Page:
Closing the album, this track sums up just about everything both right and wrong with The Nice. Emerson’s delicate organ intro displays a sensitivity that runs counter to his usual, more outré approach (as on the bombastic piano ending to ‘Tantalizing Maggie’ which Alan ‘Fluff’ Freeman used as a comedy jingle for years on his Radio 1 rock show) and promises far more than is delivered. O’List at this stage limits himself to a weird, overdriven viola-like accompaniment. Enter Jackson, burbling what can be only described as psychedelic drivel. The song’s dreamy atmosphere is completely broken by his barking delivery of lines like ‘’The cry of three plus two times nothing at all, splits all time’s mind asunder.’’ Please, if anyone has the foggiest idea what the song’s about, let me know. Here, the internet has failed me…*

Building in intensity the song reaches a histrionic zenith at the exact mid-point where a frankly wobbly cornet adds a touch of typical English baroque-ness accompanied by Emerson’s thumping Rachmaninov impersonations and all hope seems lost. But out of nowhere at 2’ 45’’ comes O’List playing an arpeggiated, fuzz-drenched six-note motif that rips open the feyness and forcefully shoves the song into its tortured climax. Six notes, played over and over but they all matter. It’s as if someone left the studio door open and the zombie ghost of Jeff Beck walked right in. From this point on all hell breaks loose. Beneath Jackson’s laboured delivery O’List goes positively APESHIT. I can still remember the first time I heard this as a teenager, and even then I recognised the greatness. And, if that weren’t enough, as a masterstroke, 20 seconds before the end of the track the motif reappears, devouring all before it until the song does the only thing it can: stop dead.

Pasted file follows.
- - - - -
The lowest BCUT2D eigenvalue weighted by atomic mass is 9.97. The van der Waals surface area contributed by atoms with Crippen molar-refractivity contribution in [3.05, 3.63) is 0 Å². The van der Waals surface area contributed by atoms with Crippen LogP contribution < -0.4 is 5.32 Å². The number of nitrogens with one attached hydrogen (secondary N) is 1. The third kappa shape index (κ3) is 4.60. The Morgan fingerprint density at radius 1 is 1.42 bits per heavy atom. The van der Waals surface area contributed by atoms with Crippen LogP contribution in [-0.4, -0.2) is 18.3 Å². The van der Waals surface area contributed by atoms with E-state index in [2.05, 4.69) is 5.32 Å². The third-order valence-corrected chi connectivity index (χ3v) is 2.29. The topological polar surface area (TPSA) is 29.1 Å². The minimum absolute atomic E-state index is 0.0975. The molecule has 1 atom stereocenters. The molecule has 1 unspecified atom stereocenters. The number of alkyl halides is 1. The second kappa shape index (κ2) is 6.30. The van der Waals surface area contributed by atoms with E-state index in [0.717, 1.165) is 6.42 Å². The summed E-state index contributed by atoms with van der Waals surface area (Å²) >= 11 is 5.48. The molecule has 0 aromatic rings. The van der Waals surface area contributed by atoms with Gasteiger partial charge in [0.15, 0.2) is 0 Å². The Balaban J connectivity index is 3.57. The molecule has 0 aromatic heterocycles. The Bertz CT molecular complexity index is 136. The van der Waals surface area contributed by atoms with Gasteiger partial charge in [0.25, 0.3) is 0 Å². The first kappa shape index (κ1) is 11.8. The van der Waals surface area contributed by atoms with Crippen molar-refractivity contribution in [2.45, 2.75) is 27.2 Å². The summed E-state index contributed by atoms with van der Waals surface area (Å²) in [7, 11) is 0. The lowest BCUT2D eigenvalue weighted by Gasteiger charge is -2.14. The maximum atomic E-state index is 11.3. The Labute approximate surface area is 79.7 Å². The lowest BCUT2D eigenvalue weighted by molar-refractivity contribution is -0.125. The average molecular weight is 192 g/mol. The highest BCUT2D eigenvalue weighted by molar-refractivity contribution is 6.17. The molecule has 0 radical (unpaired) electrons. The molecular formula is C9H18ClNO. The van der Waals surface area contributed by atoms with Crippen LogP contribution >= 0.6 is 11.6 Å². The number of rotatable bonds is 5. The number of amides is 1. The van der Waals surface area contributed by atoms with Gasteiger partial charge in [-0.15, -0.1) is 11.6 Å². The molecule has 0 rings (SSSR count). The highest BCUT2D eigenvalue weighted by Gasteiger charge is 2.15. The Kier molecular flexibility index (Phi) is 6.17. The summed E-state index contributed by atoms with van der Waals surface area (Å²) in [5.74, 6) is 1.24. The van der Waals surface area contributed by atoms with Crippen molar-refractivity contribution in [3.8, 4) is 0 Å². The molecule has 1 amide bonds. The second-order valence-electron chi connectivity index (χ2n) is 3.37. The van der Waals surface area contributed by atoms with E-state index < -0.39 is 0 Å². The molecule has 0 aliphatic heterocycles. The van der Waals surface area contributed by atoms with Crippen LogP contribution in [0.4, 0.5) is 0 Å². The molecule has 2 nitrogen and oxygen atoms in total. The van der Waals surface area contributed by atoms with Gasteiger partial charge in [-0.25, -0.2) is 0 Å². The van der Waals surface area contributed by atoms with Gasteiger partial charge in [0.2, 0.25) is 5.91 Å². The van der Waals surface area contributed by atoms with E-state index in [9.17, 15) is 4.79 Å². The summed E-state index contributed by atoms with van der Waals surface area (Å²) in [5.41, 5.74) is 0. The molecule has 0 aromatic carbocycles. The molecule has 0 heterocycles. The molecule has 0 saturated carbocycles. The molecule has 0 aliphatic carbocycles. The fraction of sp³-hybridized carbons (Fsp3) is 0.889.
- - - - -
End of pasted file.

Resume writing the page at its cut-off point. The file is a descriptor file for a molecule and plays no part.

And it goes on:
Nearly 50 years on, the track (and the album) remain favourites of mine, mainly for O’List’s manic attack. Jackson obviously felt offended by his bandmates’ treatment of the song as he re-recorded an insipid version on the debut album by his follow-up band, Jackson Heights. This version just emphasised how lousy the song was, and yet O’List’s solo remains a highlight of British ‘60s rock.

*Also, I have no idea if the use of the name Eugene had any influence whatsoever on The Pink Floyd’s later ‘Careful With That Axe Eugene’.

10cc – ‘Good Morning Judge’

By 1977 English art-pop perfectionists, 10cc, were in crisis. Actually, they weren’t just in a crisis, they were fucked. The only thing was: they didn’t know it.

Famously 10cc were born from the ashes of nascent careers writing hits for the Hollies and Yardbirds (Graham Gouldman), paying dues with Wayne Fontana (Eric Stewart had actually sang lead on The Mindbenders’ biggest hit, ‘Groovy Kind Of Love’) or just being jobbing session players and studio rats (Kevin Godley and Lol Creme). Following a reasonably lucrative period running Strawberry Studios in Stockport and masterminding other faux-bands’ singles, as well as a minor hit as Hotlegs (with ‘Neanderthal Man’), the band were signed to Jonathan King’s UK label, given a questionable new name and they were off.

The next four years had seen them put into effect what was almost a masterplan of pop strategy, moving them from cheeky chart contenders to album conceptualists. Their self-titled debut album‘s parodies laid their stall out with aplomb. It was full of 50’s pastiches such as ‘Johnny Don’t Do It’ or ‘Donna’ and the censor-baiting rockers such as ‘Rubber Bullets’ while displaying a fearsome grasp of studio trickery. Here was a band that not only had the ironic detachment of, say, Steely Dan (a band with whom 10cc are most often compared, both bands having learned their trade via the ’60s equivalent of Tin Pan Alley on either side of the Atlantic) but also the smarts to make top 40 gold out of what was far more grown-up fare than that of contemporaries such as say, Slade or Gary Glitter. The following year’s album, Sheet Music, saw the pastiches jettisoned and the band truly find their own sound. What was effectively a pair of duos combined Godley and Creme’s cerebral love of art rock and musicals with Gouldman and Stewart’s ear for an irresistible tune. Sardonic, knowing hits ‘Wall Street Shuffle’ and ‘Silly Love’ rubbed shoulders with hilarious deconstructions of the ridiculous trade in which they worked such as ‘The Worst Band In The Word’ (‘Never seen the van, leave it to the roadies, never seen the roadies, leave ’em in the van‘) or ‘Old Wild Men’ (possibly the first song to conceive of rock stars ageing), while third world politics and terrorism, were also fair game to these clever boys.